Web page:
Past and present. A child shipped like cargo to another land and over time and to the present day, a mother goes about her daily life with the strains of past decisions and trauma etched upon her face. A life that child could have stepped into if she had remained. The child’s eyes of sadness and loss that speaks of intercountry adoptees and their search for identity.

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Artwork submitted to the competition by other Australian intercountry adoptees is shown below in random order:

by Yasmin Cook, Sth Korean teenage adoptee, who wrote:

My artwork is a reflection of how I feel about life. The family is central and I see the SMS text message language of ‘ILY’ – “I love you” in the word of ‘Fam ILY’. The background reflects a map of the world with South Korea at the top of the triangle and Australia in another corner. The words surrounding the design are heart felt and genuine reflecting my personal journey as an intercountry adoptee.

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by Rosa Potter, Chilean young adult adoptee, who wrote:

The Andes Mountain representation with gum leaves to represent Australia; coloured silhouettes represents the differences of colour.

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by Rebecca Springett, Sth Korean young adult adoptee, who wrote:

The hands represent a mother and a child together showing a safe and secure feeling. Holding hands shows this trust and protection for one another. Each flower represents the intercountry adoptees for example, the plum blossom is the national flower of Taiwan. The circle of flowers are together as one and are always there for each other. I wanted to show unity with each country and show how we are all supported by Australia (Australian wattle).

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by R’bka Ford, Ethiopian teenage adoptee, who wrote:

From the corner, the inner dark circles represent being in a place where I didn’t understand what was going on – so the lines are thick and black. Then gradually as the drawing technique becomes clearer I know a little bit about where I am going and who I will be with. The petals represent me experiencing new things in Australia and blossoming and exploring, until I finally break away in my own unique person as a combination of two places.

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by Geetha Perera, Sri Lankan mature aged adoptee:

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by Jessie Cooper, Chinese teenage adoptee, who wrote:

Sometimes I feel like a smashed up Rubiks cube. My whole being doesn’t belong here. I should be back in China in an orphanage where I originally was. A whole Rubiks cube is my LIFE!

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This Road of Inspiration is a path I will keep walking on to get through all my troubles.

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Some days my heart hurts so badly that I just want to shut down.

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by Tia Terry, Sth Korean mature aged adoptee:

An Evening with Drysdale

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Automatic Presumptions: self portrait painting

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Linocut Print: inspired by traditional Korean Art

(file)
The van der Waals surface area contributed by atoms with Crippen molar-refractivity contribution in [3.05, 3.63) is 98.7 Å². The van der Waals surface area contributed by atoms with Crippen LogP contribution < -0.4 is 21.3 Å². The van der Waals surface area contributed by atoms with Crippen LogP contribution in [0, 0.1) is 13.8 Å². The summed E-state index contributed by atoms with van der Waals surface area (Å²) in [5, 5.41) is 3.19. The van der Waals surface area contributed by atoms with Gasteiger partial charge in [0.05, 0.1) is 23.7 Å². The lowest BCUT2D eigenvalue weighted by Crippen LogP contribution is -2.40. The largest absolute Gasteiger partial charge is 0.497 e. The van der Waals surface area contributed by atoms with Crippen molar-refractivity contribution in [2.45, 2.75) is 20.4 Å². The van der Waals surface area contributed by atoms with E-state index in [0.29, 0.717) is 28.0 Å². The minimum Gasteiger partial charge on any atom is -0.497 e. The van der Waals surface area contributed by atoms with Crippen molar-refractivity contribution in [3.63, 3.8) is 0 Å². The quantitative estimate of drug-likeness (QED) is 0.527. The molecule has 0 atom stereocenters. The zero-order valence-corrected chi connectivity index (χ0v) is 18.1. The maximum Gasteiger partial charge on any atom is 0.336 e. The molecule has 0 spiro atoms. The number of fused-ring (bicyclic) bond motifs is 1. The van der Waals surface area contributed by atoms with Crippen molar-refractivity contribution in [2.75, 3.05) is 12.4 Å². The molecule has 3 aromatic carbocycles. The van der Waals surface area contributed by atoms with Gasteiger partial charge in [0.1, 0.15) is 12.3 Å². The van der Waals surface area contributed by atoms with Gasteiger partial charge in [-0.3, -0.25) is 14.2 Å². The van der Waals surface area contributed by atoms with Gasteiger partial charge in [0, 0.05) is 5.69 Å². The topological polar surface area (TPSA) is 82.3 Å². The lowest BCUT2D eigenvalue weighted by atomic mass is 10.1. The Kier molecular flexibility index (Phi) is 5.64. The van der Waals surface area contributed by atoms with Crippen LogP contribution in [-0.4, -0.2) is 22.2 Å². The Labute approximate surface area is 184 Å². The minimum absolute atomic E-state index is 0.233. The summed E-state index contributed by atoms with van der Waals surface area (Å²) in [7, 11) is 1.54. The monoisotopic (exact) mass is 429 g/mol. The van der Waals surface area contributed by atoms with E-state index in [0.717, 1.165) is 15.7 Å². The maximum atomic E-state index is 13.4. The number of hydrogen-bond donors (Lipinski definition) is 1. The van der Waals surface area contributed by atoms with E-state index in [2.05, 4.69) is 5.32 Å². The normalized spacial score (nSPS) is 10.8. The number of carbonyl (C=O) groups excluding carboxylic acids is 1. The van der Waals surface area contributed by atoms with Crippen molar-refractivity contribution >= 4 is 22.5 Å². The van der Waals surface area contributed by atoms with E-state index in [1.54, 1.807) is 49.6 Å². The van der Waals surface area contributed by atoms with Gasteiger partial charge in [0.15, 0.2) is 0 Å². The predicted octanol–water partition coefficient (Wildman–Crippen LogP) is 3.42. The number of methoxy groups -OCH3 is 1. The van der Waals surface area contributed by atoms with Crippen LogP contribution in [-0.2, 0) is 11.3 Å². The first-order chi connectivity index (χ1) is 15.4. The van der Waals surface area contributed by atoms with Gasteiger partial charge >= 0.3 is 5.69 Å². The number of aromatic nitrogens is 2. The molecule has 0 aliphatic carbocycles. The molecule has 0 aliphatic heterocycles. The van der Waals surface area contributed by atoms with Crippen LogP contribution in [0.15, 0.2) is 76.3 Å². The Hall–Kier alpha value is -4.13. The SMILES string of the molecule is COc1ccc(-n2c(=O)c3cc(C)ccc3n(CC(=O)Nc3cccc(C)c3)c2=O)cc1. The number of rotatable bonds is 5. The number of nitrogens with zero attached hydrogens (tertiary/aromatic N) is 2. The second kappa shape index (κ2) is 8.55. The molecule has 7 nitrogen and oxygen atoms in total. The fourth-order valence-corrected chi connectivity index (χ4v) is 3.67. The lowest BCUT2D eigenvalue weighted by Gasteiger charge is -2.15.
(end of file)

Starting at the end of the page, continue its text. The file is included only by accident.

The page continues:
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by Gabby Malpas, Chinese mature aged adoptee:

I will not love you long time
Asian women have been ‘fetishised’ by western society for decades. It has been years since it was acceptable to view other races in the same way yet this attitude persists.
I will shamefully admit that I did nothing to fight this when younger and probably even enabled it in some cases.

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Topsy Turvy – A fish out of Water
As a transracial adoptee my difference is obvious. I always look like I don’t belong in my own family. But when I’ve travelled through Asia, it is obvious that I also don’t belong there. It’s not just language barriers, it’s clothing, mannerisms and behaviour.
I constantly feel like I am under scrutiny.
This is something I’ve gotten used to now. I don’t know any different.
Blue waterlilies are associated with ‘knowledge’ in Chinese Buddhist culture

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Are you Sure?
Look closely at this image: on first glance it looks like a tropical jungle scene from somewhere exotic. The crimson rosellas, passionfruit vines, begonias and elephant ears can be found in many Sydney backyards. Most asians experience racism in their lives. As a transracial adoptee I was more sensitive to this because growing up I didn’t have the benefit of coming home to a family who looked like me or shared my experience. Recounted incidents to adults were met with “it didn’t happen to me, you must have imagined that”, or “I’m sure they didn’t mean it”. So I grew up with much self doubt, anxiety and anger.
Please listen to us. Even if this is not your experience why doubt that it isn’t ours?

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Colour Blind
A tongue-in-cheek title for an explosion of colour.
This is a gentle rebuke on ‘colour blindness’, especially around transracial adoptees. People mean no harm when they say to us: “I don’t see colour“, but it’s damaging because it’s a denial of our difference and our experiences. We have and continue to have a completely different life experience to those of our adoptive families but also to other races who are in their own families. We don’t fit into either world easily and once we reach adulthood and move away from our safe environments we often get thrust into a world of racism and hurt that we are completely unprepared for.